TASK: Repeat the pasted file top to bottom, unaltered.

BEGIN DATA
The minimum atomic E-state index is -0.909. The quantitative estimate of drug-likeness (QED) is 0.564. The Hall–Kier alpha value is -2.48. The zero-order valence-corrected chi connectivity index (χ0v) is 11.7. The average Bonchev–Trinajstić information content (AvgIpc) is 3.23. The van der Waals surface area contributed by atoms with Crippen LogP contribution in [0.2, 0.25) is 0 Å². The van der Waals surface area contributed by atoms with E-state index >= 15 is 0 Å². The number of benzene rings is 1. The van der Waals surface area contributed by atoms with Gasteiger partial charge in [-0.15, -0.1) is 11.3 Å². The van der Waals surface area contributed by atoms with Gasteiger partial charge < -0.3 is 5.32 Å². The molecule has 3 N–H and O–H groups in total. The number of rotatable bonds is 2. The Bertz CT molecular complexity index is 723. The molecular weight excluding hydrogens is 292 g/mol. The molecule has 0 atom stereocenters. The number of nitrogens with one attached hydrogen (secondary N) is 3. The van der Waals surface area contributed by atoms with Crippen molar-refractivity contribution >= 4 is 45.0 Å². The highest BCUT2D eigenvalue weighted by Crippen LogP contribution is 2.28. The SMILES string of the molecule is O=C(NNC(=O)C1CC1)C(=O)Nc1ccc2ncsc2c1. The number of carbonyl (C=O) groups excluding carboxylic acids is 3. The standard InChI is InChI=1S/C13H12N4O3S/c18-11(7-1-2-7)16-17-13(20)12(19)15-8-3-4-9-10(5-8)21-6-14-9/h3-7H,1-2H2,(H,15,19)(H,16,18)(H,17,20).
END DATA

The minimum atomic E-state index is -0.909. The quantitative estimate of drug-likeness (QED) is 0.564. The Hall–Kier alpha value is -2.48. The zero-order valence-corrected chi connectivity index (χ0v) is 11.7. The average Bonchev–Trinajstić information content (AvgIpc) is 3.23. The van der Waals surface area contributed by atoms with Crippen LogP contribution in [0.2, 0.25) is 0 Å². The van der Waals surface area contributed by atoms with E-state index >= 15 is 0 Å². The number of benzene rings is 1. The van der Waals surface area contributed by atoms with Gasteiger partial charge in [-0.15, -0.1) is 11.3 Å². The van der Waals surface area contributed by atoms with Gasteiger partial charge < -0.3 is 5.32 Å². The molecule has 3 N–H and O–H groups in total. The number of rotatable bonds is 2. The Bertz CT molecular complexity index is 723. The molecular weight excluding hydrogens is 292 g/mol. The molecule has 0 atom stereocenters. The number of nitrogens with one attached hydrogen (secondary N) is 3. The van der Waals surface area contributed by atoms with Crippen molar-refractivity contribution >= 4 is 45.0 Å². The highest BCUT2D eigenvalue weighted by Crippen LogP contribution is 2.28. The SMILES string of the molecule is O=C(NNC(=O)C1CC1)C(=O)Nc1ccc2ncsc2c1. The number of carbonyl (C=O) groups excluding carboxylic acids is 3. The standard InChI is InChI=1S/C13H12N4O3S/c18-11(7-1-2-7)16-17-13(20)12(19)15-8-3-4-9-10(5-8)21-6-14-9/h3-7H,1-2H2,(H,15,19)(H,16,18)(H,17,20).